Monday, July 11, 2011

Sweet sound of a purring two-stroke

Today we started the main engine. It fired right up, and other than a minor leak in the power steering system, quickly resolved, all seems to be well. Clearly Joel is confident, since they put the tailgate back on this afternoon. The cooling system is filled with plain water, in preparation for a good flush over the pit before we put all new coolant in, per the recommendation of the radiator shop.

In the meantime, I spent most of the day in the generator bay, trying to get the enclosure and ductwork back together. Yesterday I managed to replace the old and crappy wire-type hose clamp on the leaky coolant hose with a standard worm-drive type. That seems to have cured the leak, although only a long load test will tell, something I can't do with the exhaust just millimeters from the shop door.

We did not get a chance to test the transmission today, as we did not actually move from our position, in which we have been for three weeks. And while we did not actually finish everything up today, I am hopeful that tomorrow things will be buttoned up enough for a road test. If that goes well, we should be able to leave sometime Wednesday, for parts unknown.

My last few posts here have generated a lot of comments, many expressing either sympathy or, perhaps, disbelief. I want to take a moment to address this. While, to some, these sorts of posts may seem to be nothing more than an exercise in whining, I write up all of our mechanical tribulations for two reasons. The first is that, for whatever reason, the mechanical issues and repairs posts are enormously popular with our readers -- more on this in a moment. The second is that, just like a ship's log book, this blog is the record of everything we do with, to, and on this bus, and we often find ourselves needing to go back to our own posts to verify what has or has not happened in the past. For example, while we have been here at this shop, I have gone back to several posts from the two times we had the engine rebuilt, as well as the time the power steering pump was replaced, and of course the posts about our original discovery of the end-plate gasket leak. All of those references yielded valuable information for our current circumstance.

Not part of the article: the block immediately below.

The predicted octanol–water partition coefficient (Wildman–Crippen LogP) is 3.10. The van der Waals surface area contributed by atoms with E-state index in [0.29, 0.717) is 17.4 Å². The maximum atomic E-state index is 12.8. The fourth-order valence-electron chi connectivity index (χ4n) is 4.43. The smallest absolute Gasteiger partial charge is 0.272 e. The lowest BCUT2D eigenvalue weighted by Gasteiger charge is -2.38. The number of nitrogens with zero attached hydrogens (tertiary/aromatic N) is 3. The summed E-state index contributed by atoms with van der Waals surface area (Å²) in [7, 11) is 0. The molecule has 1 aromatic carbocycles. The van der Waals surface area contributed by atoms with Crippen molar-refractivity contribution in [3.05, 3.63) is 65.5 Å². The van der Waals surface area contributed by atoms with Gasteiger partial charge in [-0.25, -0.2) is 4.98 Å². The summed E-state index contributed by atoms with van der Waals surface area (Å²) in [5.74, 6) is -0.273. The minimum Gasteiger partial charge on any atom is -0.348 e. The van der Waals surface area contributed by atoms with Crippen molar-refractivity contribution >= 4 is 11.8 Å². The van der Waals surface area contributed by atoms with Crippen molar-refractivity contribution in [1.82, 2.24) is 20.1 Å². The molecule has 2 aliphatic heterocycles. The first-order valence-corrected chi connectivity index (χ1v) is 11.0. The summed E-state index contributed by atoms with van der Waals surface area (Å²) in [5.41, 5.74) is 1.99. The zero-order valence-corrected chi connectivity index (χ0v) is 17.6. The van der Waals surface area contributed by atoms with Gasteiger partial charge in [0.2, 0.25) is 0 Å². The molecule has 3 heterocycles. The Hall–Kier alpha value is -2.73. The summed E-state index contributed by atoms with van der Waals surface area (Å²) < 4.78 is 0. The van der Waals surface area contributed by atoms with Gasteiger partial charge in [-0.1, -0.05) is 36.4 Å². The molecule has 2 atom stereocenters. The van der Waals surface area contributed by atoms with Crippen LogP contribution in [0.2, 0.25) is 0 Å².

About that popularity... I would like to think that most of the readers who are fascinated by these posts are learning something from them. In my fantasy, readers are looking at these mechanical issues, seeing how we deal with them, and that is giving them the confidence to strike out on their own, knowing that all these sorts of problems are manageable. Some, I hope, are actually gleaning a technical tidbit or two, while others are seeing that there are resources all over the country to help even those of us with weird, out-of-production, custom-converted rigs get things fixed.

Of course, I could be way off base. It's possible that the popularity of these posts is a kind of schadenfreude -- "Gosh, hon, look at all the trouble Odyssey is having. Boy am I glad we bought a Bluebird/Monaco/Newell/Marathon/YadaYada coach that has no problems whatsoever (cough, cough), and, even if it did, we can just go to the dealer and slap down our Visa card and get them fixed."

In any case, I want to assure our readers that we are fine, and we consider all that has transpired in the last three weeks to be par for the course -- part and parcel of owning a 27-year-old weird German bus. I haven't seen the bill yet, but when all is said and done here at Choo-Choo Express, it will not have cost us even as much as one year's property taxes from when we lived in a condo in California. In fact, when we are done here we will have spent the better part of a month, and we've paid nary a cent for rent and utilities, even though we have been helping ourselves to power, water, and sewer. Again, back in San Jose that would have been perhaps a $2,000 expense for the month -- a good bite out of our shop tab right there.